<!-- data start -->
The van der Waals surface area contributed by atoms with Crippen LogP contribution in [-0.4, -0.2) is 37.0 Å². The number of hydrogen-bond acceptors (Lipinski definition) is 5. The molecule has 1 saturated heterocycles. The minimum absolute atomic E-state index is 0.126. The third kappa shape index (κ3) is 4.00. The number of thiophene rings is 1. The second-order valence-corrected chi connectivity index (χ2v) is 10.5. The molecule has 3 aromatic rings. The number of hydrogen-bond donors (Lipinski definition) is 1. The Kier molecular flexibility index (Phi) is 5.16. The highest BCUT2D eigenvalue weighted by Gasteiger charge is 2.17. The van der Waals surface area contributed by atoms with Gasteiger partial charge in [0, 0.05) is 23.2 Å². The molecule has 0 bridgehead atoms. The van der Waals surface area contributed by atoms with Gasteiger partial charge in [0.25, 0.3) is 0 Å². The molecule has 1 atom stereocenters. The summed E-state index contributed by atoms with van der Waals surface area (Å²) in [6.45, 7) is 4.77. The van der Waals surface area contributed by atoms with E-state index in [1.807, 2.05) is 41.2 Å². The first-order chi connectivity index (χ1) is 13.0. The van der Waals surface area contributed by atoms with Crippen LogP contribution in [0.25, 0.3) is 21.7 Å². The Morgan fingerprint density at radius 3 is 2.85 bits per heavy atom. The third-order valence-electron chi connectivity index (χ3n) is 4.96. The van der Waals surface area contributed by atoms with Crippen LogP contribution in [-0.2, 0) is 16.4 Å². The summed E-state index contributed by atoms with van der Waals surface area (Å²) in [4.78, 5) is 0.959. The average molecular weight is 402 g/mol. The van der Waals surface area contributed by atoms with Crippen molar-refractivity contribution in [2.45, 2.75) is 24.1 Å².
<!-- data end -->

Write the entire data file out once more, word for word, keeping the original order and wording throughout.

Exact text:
The van der Waals surface area contributed by atoms with Crippen LogP contribution in [-0.4, -0.2) is 37.0 Å². The number of hydrogen-bond acceptors (Lipinski definition) is 5. The molecule has 1 saturated heterocycles. The minimum absolute atomic E-state index is 0.126. The third kappa shape index (κ3) is 4.00. The number of thiophene rings is 1. The second-order valence-corrected chi connectivity index (χ2v) is 10.5. The molecule has 3 aromatic rings. The number of hydrogen-bond donors (Lipinski definition) is 1. The Kier molecular flexibility index (Phi) is 5.16. The highest BCUT2D eigenvalue weighted by Gasteiger charge is 2.17. The van der Waals surface area contributed by atoms with Gasteiger partial charge in [0, 0.05) is 23.2 Å². The molecule has 0 bridgehead atoms. The van der Waals surface area contributed by atoms with Gasteiger partial charge in [0.25, 0.3) is 0 Å². The molecule has 1 atom stereocenters. The summed E-state index contributed by atoms with van der Waals surface area (Å²) in [6.45, 7) is 4.77. The van der Waals surface area contributed by atoms with E-state index in [1.807, 2.05) is 41.2 Å². The first-order chi connectivity index (χ1) is 13.0. The van der Waals surface area contributed by atoms with Crippen LogP contribution in [0.25, 0.3) is 21.7 Å². The Morgan fingerprint density at radius 3 is 2.85 bits per heavy atom. The third-order valence-electron chi connectivity index (χ3n) is 4.96. The van der Waals surface area contributed by atoms with Crippen LogP contribution in [-0.2, 0) is 16.4 Å². The summed E-state index contributed by atoms with van der Waals surface area (Å²) in [4.78, 5) is 0.959. The average molecular weight is 402 g/mol. The van der Waals surface area contributed by atoms with Crippen molar-refractivity contribution in [2.45, 2.75) is 24.1 Å².